DEAR ABBY: My wife and I have been married 22 years, and we had a good marriage until recently. Over the last three years she has become more and more consumed with her phone and tablet. She goes nowhere and does nothing without them.
Every night and weekend she sits engrossed in both devices until well after I have gone to bed. If I ask what she’s doing or who she’s texting, she accuses me of being controlling and not trusting her.
We can’t watch a movie, eat a meal (out or at home) or anything else without her constantly tending to at least one of her devices. She says she can multitask and I shouldn’t be concerned, but it has greatly diminished our relationship. I feel like when we’re together, I am really alone.
If that isn’t enough, I have seen her communications with other men, sometimes intimate, late at night. When I ask about them, she throws the same labels at me. What should I do? — ONLY HUMAN IN SOUTH CAROLINA
DEAR ONLY HUMAN: What you should do is tell your wife you have seen the intimate late-night conversations she has been having with other men, and that you feel she has abandoned you. Do not let her accuse you of being controlling or untrusting. You have done nothing wrong.
If she is willing to come clean and deal with the problems in your marriage, which go beyond her addiction to electronic devices, you should agree to marriage counseling. If she’s not, you will then have to weigh whether this kind of marriage is enough for you, because it certainly wouldn’t be for many men.
DEAR ABBY: I’m in ninth grade and my birthday is coming up. I invited a group of friends to go out and eat dinner at a nice restaurant, assuming everyone would pay for their own meal. Unfortunately, that’s not the case. Some of them said they expect me to pay. Others think I’d be crazy if I did that and even insisted on paying for mine.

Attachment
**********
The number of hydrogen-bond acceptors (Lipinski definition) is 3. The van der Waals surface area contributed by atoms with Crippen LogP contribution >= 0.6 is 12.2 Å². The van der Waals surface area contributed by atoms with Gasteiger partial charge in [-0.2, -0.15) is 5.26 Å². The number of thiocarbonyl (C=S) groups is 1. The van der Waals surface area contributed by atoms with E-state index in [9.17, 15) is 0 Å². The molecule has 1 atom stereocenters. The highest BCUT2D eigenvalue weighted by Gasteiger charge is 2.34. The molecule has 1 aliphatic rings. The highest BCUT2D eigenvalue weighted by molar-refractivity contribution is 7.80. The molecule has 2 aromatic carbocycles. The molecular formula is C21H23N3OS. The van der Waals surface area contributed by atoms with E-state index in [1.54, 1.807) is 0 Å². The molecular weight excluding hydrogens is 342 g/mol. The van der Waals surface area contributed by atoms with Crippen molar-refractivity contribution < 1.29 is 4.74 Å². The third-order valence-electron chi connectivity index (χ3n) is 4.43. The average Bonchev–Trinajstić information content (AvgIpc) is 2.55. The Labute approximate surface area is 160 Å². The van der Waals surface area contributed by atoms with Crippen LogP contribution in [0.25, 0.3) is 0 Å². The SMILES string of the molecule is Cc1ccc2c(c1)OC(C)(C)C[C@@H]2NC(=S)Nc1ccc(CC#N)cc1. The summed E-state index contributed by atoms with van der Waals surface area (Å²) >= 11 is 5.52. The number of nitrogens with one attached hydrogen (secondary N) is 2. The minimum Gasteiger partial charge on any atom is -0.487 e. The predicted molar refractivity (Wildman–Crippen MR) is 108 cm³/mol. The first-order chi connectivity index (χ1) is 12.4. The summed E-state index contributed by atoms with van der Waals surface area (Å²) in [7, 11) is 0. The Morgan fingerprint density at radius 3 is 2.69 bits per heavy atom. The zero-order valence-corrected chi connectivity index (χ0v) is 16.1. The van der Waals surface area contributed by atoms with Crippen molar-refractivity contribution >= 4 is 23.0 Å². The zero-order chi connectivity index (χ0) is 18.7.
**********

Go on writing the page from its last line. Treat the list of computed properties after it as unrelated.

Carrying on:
If I pay for everyone to eat at a restaurant, it’s going to be pricy and my parents will be upset. I can’t uninvite anyone, and it’s not like I can take them to a cheap fast food place. What do you think I should do? — SAD BIRTHDAY GIRL
DEAR SAD BIRTHDAY GIRL: I think you should contact your prospective guests and start the conversation by saying, “Let me CLARIFY …” That way, anyone who wants to will be able to back out and there will be no misunderstandings. The lesson here is to never assume.
DEAR ABBY: I quit school in the 1970s and joined the service. I got my GED and I’m friends with a lot of the people I went to high school with. They constantly ask me to attend their high school reunion.
My problem is, I didn’t graduate with my class and don’t know if I should go. I don’t want to feel awkward, but I’d love to see the classmates from that part of my life. What is protocol on this? — UNSURE IN ATHENS, OHIO
DEAR UNSURE: Go to the reunion! I’m sure your former classmates will be as glad to see you as you will be to see them. It’s not as if this is a state dinner; it’s only a high school reunion, for heaven’s sake.
Dear Abby is written by Abigail Van Buren, also known as Jeanne Phillips, and was founded by her mother, Pauline Phillips. Contact Dear Abby at www.DearAbby.com or P.O. Box 69440, Los Angeles, CA 90069.